Picture Credit: Daan Verhoeven (www.daanverhoeven.com)
Suunto Vertical Blue (VB2015), one of the most prestigious and much-anticipated freediving competitions took place at Dean’s Blue Hole on Long Island in the Bahamas between 27 April until 7 May. Attracting elite freedivers from around the globe, Vertical Blue has become known as the Wimbledon of Freediving.
Three of the UK’s top Freediving athletes attended the competition: Georgina Miller, Tim Money and Dean Chaouche. The athletes had the opportunity to do nine dives in the three freediving depth disciplines, constant weight (CWT), constant no fins (CNF) and free immersion (FIM), in order to win the coveted championship title.
Dean Chaouche, 25, a former electrician from Swansea, turned professional freediver, is a relative new comer on the competitive freediving scene. Quietly making his way up the ranks, he performed incredibly well, taking home a silver medal in the discipline of CNF, with an impressive dive to 68m and narrowly missing out on third place overall. We caught up with Dean and asked him to share his experience of the competition, what he learned and his plans for the future.
“Running up to the competition my training went really well, physically and mentally I felt strong and confident. Last year was the first year that I could dedicate most of it to freediving so I feel that I’m really getting to know my body and how it works.”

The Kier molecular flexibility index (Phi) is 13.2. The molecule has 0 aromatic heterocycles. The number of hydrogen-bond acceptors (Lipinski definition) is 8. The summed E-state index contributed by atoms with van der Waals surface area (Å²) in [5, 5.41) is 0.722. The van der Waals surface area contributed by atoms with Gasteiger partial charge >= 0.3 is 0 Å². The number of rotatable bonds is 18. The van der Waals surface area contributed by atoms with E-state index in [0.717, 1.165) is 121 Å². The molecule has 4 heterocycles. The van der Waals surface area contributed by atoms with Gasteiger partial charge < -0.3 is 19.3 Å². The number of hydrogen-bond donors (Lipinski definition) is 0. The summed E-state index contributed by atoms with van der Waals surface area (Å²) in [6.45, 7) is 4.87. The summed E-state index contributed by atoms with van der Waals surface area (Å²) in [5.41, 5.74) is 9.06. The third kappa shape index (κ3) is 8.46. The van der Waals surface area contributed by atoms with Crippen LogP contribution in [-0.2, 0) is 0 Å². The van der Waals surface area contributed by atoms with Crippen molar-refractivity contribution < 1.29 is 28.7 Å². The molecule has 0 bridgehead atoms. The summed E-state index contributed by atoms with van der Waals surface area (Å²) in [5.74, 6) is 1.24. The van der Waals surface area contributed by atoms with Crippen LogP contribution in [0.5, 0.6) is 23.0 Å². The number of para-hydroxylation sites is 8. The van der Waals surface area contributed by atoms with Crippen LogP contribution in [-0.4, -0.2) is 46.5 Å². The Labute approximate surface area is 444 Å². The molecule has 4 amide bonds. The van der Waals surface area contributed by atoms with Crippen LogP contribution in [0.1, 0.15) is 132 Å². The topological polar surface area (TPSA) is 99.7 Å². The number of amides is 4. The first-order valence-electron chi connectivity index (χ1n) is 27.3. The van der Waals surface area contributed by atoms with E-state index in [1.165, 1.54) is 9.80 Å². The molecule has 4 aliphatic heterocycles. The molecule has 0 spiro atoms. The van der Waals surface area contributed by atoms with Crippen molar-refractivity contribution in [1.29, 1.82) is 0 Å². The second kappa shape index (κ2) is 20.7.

Dean went from strength to strength in the other two disciplines, with an easy 91m CWT dive (a first personal best in a competition and he says his best dive, with more meters in the tank) and 80 FIM. The length of the competition can really test the athletes’ stamina. And as the competition goes on, unexpected obstacles can appear to challenge an athlete’s journey. The conditions, which had been perfect for the first three days, with no wind and amazing visibility, deteriorated when a cold front moved in. Before Dean’s 80 FIM dive, on day 6, he was very cold and close to not starting, but fellow athlete Georgina gave him her Gore-Tex jacket, which he says pretty much saved the dive.
“If I could change anything to what I did in the competition, it would definitely have been how I approached the last third (act of the competition). I could have put some more depth on either CWT or FIM, which may have given me an overall finish. So next competition I will put the CNF dives in the beginning and I will make sure I can always dive on the last day.
Overall I felt the comp went well, I managed to get three good dives in all. The competition itself was amazing I was overwhelmed with the blue hole, finally being there felt very surreal. The set-up is perfect for smashing out big numbers because it gives you a chance to get into the competition and work your nerves out on the earlier dives. The organization and safety are carried out in a very professional manner and that feeds your confidence in knowing that you’re in safe hands.”
Dean is off to Columbia for Nirvana Oceanquest in Columbia, organised by Walid Boudihaf, starting on 6 June. And after that he plans to head back to Australia and teach some freediving courses (email: firstname.lastname@example.org) Looking into the near future, Dean would like to run some training camps and aims to achieve maximum performances:
“I feel now that I have a lot of personal knowledge training for deep diving, and I have a solid structure which really works for me and hopefully for others too.”
Find and follow Dean on Facebook and Instagram as Dean Freediver.